“I can’t stand it any more. The teachers are all assholes. They’re not teaching me anything.”

“But you’re a good writer.”

“Thanks but it’s no good.”

The next week he didn’t show up in class. I called his number but the phone had been disconnected. I called directory assistance for Kokomo, where he told me his mother had lived but had no luck. It was as if he had fallen off the face of the earth.

Though he never volunteered anything about his war experiences, I don’t believe I ever asked. Despite Mai Lai and the fact that by 1973 the war was pretty much lost, we hadn’t started hating the Viet Nam vets yet. I felt naïve and green compared to him and thought that because he wrote so well that he should have been able to run with his talent. No one spoke about post-traumatic shock back then, and we didn’t have Prozac to reset people’s Seratonin levels back to a pristine state. I just hope he was able to exorcise whatever demons he had before the pot and gin did him in.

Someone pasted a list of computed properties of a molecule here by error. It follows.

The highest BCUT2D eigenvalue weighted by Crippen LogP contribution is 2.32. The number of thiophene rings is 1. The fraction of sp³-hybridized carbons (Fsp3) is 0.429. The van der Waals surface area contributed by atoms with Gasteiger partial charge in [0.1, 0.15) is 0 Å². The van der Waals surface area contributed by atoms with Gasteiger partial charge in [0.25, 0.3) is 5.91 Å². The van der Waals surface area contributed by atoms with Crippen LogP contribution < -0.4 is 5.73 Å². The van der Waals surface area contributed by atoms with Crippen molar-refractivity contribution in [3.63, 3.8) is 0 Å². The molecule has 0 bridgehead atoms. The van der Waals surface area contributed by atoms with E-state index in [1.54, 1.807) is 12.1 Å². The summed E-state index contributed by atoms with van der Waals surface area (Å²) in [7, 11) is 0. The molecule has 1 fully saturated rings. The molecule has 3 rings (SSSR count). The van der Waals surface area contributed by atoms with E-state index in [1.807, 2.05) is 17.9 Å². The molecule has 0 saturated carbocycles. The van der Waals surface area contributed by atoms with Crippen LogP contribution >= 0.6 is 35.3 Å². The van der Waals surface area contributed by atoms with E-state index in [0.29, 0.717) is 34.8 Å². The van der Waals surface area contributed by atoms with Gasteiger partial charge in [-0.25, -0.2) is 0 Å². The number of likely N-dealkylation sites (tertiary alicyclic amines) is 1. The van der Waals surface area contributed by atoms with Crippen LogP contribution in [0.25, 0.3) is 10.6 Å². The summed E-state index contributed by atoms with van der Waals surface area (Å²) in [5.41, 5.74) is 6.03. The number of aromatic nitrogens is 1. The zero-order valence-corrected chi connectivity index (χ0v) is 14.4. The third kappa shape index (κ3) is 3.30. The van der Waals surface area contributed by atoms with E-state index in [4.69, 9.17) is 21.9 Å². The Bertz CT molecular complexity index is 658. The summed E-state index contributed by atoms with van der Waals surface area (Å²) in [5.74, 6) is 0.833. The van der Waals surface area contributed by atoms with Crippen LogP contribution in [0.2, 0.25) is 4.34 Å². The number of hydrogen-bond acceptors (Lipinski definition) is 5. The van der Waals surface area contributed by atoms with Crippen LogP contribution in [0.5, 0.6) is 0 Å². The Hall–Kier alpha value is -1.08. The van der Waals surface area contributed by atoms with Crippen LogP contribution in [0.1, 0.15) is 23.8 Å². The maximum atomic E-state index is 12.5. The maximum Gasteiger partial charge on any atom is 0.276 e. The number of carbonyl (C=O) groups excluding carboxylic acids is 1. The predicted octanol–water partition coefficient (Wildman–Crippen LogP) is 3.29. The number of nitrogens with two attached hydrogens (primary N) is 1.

Thank god I never had to experience that kind of suffering. Years later, I met a former Viet Nam vet, who told me that being in war is like being on heroin–it feels as if every nerve in your body is plugged into about 1000 volts of pure electricity as your mind tries to cope with the realization that in the next moment you might be dead. It “focuses the mind terrifically,” as Samuel Johnson said. I imagine one could become addicted to that feeling, that sense of almost enlightenment. How dull it must have been to come back to a dull college in the dull Midwest and to sit in a class listening to some bozo with a deferment try to write about his existential angst.

So I remained alone listening to my Beethoven quartets, trying in my own way to experience genius vicariously through works of art. Hoping by that route to turn myself into a genius, or at least an intellectual.